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Celebrity Equinox joins U. Miami to monitor oceans, atmosphere

Celebrity Equinox joins U. Miami to monitor oceans, atmosphere

Celebrity Equinox joins U. Miami to monitor oceans, atmosphere

Pictured is the Celebrity Equinox.

As Celebrity Cruises’ Celebrity Equinox completed its recent scheduled dry dock in Cadiz, Spain, it joined Royal Caribbean International’s Allure of the Seas and Explorer of the Seas in a program that tracks ocean circulation dynamics and measures atmospheric and oceanographic conditions, on repeated journeys.

Royal Caribbean Cruises Ltd.’s ships are known for providing vacationers with innovative experiences, extraordinary service, and award-winning cuisine as they cross the world’s oceans. Not as well known — but critically important worldwide — is the scientific research conducted on several of these ships by the University of Miami’s Rosenstiel School of Marine and Atmospheric Science. The scientists capture and analyze oceanographic and atmospheric data on the vessels sailing worldwide.

The scientists record ocean temperature, salinity, and chlorophyll concentration, as well as properties of the ocean’s surface, such as reflectance and absorbance. In addition, they measure meteorological properties, such as wind speed, wind direction, barometric pressure and humidity.

These data help scientists monitor, understand, and forecast climate change and its effects on marine ecosystems, such as coral reefs. Coral reefs protect coastlines from storms and help sustain the livelihoods of local people, especially in developing countries, where coral reefs contribute about one-quarter of the annual total fish catch, providing food to about one billion people in Asia alone.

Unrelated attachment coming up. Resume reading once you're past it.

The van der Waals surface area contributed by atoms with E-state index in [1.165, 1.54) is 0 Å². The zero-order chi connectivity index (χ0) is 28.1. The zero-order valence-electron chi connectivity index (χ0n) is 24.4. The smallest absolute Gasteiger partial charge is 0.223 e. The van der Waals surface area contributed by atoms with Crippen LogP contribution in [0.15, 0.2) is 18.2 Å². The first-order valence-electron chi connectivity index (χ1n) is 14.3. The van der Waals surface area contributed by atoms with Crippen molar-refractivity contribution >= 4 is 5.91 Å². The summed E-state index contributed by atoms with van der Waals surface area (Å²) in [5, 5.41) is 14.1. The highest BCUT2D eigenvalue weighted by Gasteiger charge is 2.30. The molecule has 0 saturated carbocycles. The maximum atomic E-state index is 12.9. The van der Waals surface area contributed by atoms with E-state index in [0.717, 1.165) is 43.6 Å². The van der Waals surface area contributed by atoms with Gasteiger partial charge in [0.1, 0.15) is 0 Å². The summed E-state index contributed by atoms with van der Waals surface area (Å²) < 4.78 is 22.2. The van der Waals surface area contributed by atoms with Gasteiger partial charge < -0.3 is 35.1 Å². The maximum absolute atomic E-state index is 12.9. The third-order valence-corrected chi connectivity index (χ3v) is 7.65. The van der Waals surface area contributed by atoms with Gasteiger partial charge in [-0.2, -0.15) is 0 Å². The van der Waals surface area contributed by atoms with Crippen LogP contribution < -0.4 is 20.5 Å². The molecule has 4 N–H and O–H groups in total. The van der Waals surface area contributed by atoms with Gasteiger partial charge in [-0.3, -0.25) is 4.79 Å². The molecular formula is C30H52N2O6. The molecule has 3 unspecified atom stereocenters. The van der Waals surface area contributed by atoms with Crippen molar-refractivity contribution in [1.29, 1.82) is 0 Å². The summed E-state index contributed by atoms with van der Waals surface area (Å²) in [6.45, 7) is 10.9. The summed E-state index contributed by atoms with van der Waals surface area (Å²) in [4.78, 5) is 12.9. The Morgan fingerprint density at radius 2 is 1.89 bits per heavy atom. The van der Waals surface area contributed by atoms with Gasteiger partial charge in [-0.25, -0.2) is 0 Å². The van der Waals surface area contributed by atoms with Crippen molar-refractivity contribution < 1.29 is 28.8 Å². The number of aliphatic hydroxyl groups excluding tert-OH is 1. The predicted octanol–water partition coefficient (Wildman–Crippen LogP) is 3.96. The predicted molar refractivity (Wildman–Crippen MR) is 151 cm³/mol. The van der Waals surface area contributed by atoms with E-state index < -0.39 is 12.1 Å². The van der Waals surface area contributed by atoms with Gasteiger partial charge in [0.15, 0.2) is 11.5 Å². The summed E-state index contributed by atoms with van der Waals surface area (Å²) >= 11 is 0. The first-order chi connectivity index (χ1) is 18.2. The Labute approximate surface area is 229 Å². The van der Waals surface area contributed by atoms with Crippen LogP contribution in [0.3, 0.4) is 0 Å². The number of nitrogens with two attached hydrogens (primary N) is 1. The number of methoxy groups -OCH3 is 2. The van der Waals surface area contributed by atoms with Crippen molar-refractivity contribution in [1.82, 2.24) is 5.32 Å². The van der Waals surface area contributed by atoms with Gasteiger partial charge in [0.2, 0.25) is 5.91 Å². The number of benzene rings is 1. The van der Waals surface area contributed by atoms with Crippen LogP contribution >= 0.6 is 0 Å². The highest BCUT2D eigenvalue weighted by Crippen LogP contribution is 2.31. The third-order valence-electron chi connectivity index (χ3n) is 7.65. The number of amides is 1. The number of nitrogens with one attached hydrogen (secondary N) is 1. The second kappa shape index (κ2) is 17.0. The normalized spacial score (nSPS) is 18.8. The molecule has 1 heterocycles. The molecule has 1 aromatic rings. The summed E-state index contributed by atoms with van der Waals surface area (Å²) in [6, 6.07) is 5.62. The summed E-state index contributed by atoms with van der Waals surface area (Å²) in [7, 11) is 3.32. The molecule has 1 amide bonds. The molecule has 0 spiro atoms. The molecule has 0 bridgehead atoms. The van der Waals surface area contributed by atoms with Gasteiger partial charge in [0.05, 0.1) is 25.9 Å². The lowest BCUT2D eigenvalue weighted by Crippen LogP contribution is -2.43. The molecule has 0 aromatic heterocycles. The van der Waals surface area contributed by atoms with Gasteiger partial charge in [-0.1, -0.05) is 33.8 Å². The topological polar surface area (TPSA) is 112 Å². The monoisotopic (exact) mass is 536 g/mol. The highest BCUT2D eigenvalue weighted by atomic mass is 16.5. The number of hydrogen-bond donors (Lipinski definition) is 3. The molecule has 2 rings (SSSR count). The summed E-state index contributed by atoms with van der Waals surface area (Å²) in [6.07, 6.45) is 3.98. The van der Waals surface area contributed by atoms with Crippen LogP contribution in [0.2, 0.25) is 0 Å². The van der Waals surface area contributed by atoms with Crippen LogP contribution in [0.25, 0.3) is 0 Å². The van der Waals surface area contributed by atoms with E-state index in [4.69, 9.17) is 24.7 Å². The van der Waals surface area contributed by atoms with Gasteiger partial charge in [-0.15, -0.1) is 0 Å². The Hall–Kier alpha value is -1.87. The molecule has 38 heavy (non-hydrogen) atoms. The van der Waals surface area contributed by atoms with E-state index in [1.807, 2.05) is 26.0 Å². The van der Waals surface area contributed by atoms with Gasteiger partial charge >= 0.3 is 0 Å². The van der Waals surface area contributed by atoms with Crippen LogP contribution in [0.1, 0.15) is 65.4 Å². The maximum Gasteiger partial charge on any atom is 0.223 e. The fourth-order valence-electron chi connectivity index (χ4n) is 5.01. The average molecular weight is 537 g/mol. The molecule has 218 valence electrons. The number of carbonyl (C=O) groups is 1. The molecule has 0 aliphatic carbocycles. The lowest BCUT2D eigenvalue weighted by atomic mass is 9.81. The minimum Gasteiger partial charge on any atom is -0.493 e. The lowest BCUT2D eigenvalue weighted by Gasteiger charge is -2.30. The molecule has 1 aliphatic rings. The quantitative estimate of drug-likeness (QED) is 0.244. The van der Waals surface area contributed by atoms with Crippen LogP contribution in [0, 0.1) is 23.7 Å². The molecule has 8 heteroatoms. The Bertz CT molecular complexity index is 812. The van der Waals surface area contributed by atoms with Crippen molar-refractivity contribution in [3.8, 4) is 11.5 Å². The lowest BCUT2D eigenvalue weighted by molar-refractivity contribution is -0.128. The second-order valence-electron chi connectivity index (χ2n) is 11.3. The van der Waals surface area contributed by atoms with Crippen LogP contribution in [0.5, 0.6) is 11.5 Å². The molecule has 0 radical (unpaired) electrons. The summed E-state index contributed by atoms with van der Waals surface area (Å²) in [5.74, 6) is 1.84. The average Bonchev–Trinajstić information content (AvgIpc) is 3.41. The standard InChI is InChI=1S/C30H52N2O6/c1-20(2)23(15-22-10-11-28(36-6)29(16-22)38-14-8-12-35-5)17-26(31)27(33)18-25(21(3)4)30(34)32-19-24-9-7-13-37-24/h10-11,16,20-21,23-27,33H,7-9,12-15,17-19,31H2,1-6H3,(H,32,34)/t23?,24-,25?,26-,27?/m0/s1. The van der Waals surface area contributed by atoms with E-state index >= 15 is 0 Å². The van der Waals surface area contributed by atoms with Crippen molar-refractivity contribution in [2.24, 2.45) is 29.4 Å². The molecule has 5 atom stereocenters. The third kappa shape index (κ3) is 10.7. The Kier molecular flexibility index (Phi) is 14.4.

“These data are proving to be of invaluable assistance in calibrating and verifying the American and European satellites monitoring climate change throughout the ocean,” said Dr. Peter B. Ortner, director of the Cooperative Institute for Marine and Atmospheric Studies at the University of Miami Rosenstiel School of Marine and Atmospheric Science. “Smaller packets of data are transmitted on an hourly basis through RCCL’s regular satellite link and large data sets will be sent back via Internet connection when the ship is in port,” he added.

“Royal Caribbean is extremely proud of the collaboration with the OceanScope program to foster greater understanding of the global climate system and the oceans on which our ships sail,” said Rich Pruitt, vice president, Safety and Environmental Stewardship, Royal Caribbean Cruises Ltd. (RCCL). “Our business depends on ocean health, and part of protecting ocean health is understanding the atmosphere and its effects.”

Funded in part by RCCL’s Ocean Fund, the University of Miami’s OceanScope equipment on Explorer of the Seas has tracked ocean circulation dynamics since 2000, in the North Atlantic basin that the ship sails through while on Bermuda and Caribbean routes from the U.S. Northeast. The Allure of the Seas lab tracks these conditions through the Eastern and Western Caribbean, and has done so since 2012. The installation of an OceanScope lab on Celebrity Equinox will provide insight into the ocean dynamics in the Mediterranean Sea, across the North Atlantic and along the Iberian Peninsula.

Royal Caribbean Cruises Ltd. is a global cruise vacation company that owns Royal Caribbean International, Celebrity Cruises, Pullmantur, Azamara Club Cruises and CDF Croisières de France, as well as TUI Cruises through a 50 percent joint venture. Together, these six brands operate a combined total of 41 ships with an additional six under construction contracts.

They operate diverse itineraries around the world that call on approximately 490 destinations on all seven continents. For more information on the University of Miami’s Rosenstiel School of Marine and Atmospheric Science, visit www.rsmas.miami.edu.